The events of the last few days had my mind spinning. We were attacked by human bandits and forced to flee to a nearby village, a village full of magic, which made me nervous, and to top it all off, our company grew again.
This time a young human woman joined our little caravan, and it seemed she was running away from something or someone, possibly the man I believed to be her father. I hadn’t seen any magical arts from her, so I wasn’t certain she had magic; however, the conversation was quite clear.
Would this latest appendage be a blessing or a curse? Magic was such tricky thing to get into. If it consumed someone, it could easily destroy them, hurting and possibly destroying everyone nearby. On the other hand, under the right circumstances, magic could prove to be very useful. I sighed. There was no way to tell which way the wind would blow.
Ramin eased his horse next to mine. I could tell from the expression on his face that a grave decision was weighing on his mind. “What is on your mind, my friend?”
“I was thinking about what you told me about the forgotten realm,” he stated in a matter-of-fact fashion. His pause was long enough that I urged him to continue. “Wouldn’t the elves know more than the stories you found?”
I bit my lip softly. He was heading in the wrong direction, but if I wasn’t careful, I would push him even further, faster than was necessary.
“They might,” I replied slowly. “They do live longer than we do. I don’t even know how long they actually live.” I paused to collect my next thought. “But, my warning from before is still true.”
“Yes,” he responded quickly, “but even you said that Naria was trustworthy.”
I smiled, laughing slightly, allowing my breath to escape through my nose. “There is a difference between trusting someone and someone being trustworthy.” I could tell that confused him, so I explained further. “I trust her not to hurt you personally, but I don’t know if I trust any elf with the secrets of the forgotten realm.”
“Maybe it isn’t a secret to them.” Ramin tried a different tactic. “Perhaps they have the answers that have been lost in the eons of time.”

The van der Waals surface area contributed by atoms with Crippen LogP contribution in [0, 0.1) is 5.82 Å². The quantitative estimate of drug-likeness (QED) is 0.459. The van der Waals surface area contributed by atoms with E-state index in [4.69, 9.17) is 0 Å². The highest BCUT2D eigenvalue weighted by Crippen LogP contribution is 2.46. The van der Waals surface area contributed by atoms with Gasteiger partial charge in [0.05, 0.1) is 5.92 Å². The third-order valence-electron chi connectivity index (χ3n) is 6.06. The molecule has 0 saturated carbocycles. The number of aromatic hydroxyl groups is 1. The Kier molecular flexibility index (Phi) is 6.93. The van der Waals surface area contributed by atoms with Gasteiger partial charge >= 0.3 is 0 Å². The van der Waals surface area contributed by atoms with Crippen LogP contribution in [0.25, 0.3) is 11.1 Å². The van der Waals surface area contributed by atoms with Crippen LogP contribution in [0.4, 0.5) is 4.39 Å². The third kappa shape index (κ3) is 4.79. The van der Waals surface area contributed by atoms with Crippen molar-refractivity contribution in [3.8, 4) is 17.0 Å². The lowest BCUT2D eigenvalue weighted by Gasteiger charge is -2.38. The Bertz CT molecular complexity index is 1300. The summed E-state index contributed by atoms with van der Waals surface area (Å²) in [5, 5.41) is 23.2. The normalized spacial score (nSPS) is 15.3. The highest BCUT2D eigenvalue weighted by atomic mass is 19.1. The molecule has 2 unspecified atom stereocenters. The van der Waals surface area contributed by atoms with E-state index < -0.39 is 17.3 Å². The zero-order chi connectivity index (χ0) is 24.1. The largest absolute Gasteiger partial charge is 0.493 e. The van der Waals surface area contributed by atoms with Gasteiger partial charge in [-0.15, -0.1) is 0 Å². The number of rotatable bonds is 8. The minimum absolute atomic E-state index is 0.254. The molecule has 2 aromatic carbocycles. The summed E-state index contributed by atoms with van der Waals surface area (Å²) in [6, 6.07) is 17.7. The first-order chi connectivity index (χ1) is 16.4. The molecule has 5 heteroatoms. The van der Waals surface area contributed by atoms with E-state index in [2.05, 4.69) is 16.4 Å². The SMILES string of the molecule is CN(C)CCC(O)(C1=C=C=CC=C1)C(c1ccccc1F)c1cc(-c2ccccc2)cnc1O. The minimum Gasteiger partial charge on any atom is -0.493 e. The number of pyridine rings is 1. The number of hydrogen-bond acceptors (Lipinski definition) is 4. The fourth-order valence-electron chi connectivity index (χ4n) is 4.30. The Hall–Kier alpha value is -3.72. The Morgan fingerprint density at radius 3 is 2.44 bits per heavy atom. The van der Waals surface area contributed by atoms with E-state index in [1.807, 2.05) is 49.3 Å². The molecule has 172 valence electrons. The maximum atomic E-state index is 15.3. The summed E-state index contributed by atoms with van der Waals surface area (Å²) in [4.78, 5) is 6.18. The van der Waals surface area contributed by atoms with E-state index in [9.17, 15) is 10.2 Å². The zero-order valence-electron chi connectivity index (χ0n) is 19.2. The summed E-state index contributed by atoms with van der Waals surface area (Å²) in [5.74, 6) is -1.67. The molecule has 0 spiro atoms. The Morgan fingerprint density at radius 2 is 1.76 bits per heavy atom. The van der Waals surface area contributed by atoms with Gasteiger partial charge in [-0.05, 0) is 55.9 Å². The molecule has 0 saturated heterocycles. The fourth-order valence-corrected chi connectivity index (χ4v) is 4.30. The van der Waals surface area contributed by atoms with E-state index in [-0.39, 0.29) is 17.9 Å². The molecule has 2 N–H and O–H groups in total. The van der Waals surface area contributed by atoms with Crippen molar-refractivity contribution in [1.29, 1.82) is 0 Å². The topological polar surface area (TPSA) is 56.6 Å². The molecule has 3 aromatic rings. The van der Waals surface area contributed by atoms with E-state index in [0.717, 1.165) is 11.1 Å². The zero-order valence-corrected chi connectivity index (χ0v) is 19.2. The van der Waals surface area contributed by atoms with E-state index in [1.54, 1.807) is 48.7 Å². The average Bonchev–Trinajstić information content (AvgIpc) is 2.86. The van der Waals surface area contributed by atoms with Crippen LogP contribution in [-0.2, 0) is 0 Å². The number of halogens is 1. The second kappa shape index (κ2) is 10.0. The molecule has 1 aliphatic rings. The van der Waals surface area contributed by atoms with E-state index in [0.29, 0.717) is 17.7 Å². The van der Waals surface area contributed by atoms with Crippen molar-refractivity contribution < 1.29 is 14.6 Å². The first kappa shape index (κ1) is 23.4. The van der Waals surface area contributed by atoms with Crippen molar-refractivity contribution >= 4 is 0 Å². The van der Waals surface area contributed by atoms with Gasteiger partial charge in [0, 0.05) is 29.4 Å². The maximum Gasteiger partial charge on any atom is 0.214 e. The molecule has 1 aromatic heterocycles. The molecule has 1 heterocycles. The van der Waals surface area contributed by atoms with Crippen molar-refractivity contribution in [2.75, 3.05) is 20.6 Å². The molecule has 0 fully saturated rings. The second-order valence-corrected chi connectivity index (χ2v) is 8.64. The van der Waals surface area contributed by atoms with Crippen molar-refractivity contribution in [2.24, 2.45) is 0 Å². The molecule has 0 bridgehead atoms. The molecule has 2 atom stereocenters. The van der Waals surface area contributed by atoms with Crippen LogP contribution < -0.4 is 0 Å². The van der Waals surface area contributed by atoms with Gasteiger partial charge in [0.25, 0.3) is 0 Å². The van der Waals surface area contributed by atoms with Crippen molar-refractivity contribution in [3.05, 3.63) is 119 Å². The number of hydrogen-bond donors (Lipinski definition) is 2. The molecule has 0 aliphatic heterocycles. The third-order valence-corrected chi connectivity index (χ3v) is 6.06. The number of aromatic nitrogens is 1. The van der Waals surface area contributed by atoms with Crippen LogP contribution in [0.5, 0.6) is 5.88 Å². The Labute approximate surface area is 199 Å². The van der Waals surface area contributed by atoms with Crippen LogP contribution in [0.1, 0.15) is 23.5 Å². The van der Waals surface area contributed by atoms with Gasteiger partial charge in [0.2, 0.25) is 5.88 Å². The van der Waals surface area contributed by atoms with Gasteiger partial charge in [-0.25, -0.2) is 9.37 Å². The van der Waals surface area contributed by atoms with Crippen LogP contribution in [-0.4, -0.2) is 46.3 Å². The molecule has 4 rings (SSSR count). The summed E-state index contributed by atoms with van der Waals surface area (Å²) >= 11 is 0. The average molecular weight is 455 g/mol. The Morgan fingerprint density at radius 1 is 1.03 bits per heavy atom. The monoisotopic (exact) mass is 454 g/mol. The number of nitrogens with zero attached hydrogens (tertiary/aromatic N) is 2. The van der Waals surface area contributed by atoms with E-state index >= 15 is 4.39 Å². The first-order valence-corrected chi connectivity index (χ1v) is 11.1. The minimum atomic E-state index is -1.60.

“All right,” I said, sighing. “I can tell that you will pursue this no matter what I say. Please, though, use caution. Don’t volunteer extra information. Ask about the phrase, and see what you are told.”
Our conversation faded into nothingness, both of us riding in quiet for a long time. I reflected over the conversation Ramin and I had the night before the bandits came.
“You never got a chance to tell me what you found in your research,” Ramin had said. I proceeded to tell him of the stories I had found in some very old books. The pages were beyond yellow, many of them falling apart at the slightest touch. The books themselves were copies of older works long since lost to the crippling effects of time.
I never found the phrase “The Forgotten Realm,” but there were murmurs in the stories. Dealings with elves were more common in times past, and the further back you went, the more common they were. Magic was also more prevalent in those early years, which lead me to believe that maybe the forgotten realm was forgotten on purpose, though I wasn’t certain of that.
The greatest evidence I found of the forgotten realm were conflicting stories concerning the history and background of our founding father, Rivek. Some say there were no humans before him, that he was created by some supernatural force. Others say he fled from another region, crossing the mountains that bear his name today. The reason he may have fled is up to speculation. One ancient historian even used the phrase “the story time forgot” when discussing the account of Rivek.
As we rode along, continuing our sojourn to the elders of the elves, I wondered how much of the story of Rivek we would learn. Was Rivek even a part of this? Were the elves keeping the forgotten realm away from the humans of Sojourn? Were there humans elsewhere that had no knowledge of us? Could we possibly be their forgotten realm?
These and many more questions would plague me for some time. I was hoping that I would live long enough to learn the answers - or at least some of them.